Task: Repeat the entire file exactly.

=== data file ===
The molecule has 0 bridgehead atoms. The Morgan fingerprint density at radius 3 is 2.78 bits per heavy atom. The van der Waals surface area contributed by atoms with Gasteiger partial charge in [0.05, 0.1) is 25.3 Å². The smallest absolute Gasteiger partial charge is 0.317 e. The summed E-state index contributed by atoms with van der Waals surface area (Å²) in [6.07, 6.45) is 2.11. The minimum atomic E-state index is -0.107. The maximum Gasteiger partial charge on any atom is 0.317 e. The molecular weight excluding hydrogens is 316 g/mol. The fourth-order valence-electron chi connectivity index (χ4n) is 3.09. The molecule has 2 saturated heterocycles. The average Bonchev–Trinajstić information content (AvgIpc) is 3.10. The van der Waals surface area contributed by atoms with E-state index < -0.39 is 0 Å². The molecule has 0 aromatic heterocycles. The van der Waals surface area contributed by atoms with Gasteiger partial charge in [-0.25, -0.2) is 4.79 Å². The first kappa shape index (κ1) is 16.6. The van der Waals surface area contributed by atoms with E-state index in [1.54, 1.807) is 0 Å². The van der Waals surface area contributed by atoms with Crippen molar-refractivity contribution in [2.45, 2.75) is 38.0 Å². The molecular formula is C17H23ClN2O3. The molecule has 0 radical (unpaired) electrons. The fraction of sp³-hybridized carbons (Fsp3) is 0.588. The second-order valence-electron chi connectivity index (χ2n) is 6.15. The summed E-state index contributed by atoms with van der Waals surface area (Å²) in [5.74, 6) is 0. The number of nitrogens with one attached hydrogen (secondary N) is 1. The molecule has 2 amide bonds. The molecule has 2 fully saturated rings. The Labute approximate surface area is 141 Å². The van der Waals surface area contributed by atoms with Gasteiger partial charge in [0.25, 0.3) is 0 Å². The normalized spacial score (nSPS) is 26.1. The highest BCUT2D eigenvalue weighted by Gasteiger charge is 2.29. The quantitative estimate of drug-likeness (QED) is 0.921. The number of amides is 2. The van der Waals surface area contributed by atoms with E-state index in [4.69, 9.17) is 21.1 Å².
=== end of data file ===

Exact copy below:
The molecule has 0 bridgehead atoms. The Morgan fingerprint density at radius 3 is 2.78 bits per heavy atom. The van der Waals surface area contributed by atoms with Gasteiger partial charge in [0.05, 0.1) is 25.3 Å². The smallest absolute Gasteiger partial charge is 0.317 e. The summed E-state index contributed by atoms with van der Waals surface area (Å²) in [6.07, 6.45) is 2.11. The minimum atomic E-state index is -0.107. The maximum Gasteiger partial charge on any atom is 0.317 e. The molecular weight excluding hydrogens is 316 g/mol. The fourth-order valence-electron chi connectivity index (χ4n) is 3.09. The molecule has 2 saturated heterocycles. The average Bonchev–Trinajstić information content (AvgIpc) is 3.10. The van der Waals surface area contributed by atoms with E-state index < -0.39 is 0 Å². The molecule has 0 aromatic heterocycles. The van der Waals surface area contributed by atoms with Gasteiger partial charge in [-0.25, -0.2) is 4.79 Å². The first kappa shape index (κ1) is 16.6. The van der Waals surface area contributed by atoms with E-state index in [1.54, 1.807) is 0 Å². The van der Waals surface area contributed by atoms with Crippen molar-refractivity contribution in [2.45, 2.75) is 38.0 Å². The molecular formula is C17H23ClN2O3. The molecule has 0 radical (unpaired) electrons. The fraction of sp³-hybridized carbons (Fsp3) is 0.588. The second-order valence-electron chi connectivity index (χ2n) is 6.15. The summed E-state index contributed by atoms with van der Waals surface area (Å²) in [5.74, 6) is 0. The number of nitrogens with one attached hydrogen (secondary N) is 1. The molecule has 2 amide bonds. The molecule has 2 fully saturated rings. The Labute approximate surface area is 141 Å². The van der Waals surface area contributed by atoms with Gasteiger partial charge in [0.25, 0.3) is 0 Å². The normalized spacial score (nSPS) is 26.1. The highest BCUT2D eigenvalue weighted by Gasteiger charge is 2.29. The quantitative estimate of drug-likeness (QED) is 0.921. The number of amides is 2. The van der Waals surface area contributed by atoms with E-state index in [4.69, 9.17) is 21.1 Å².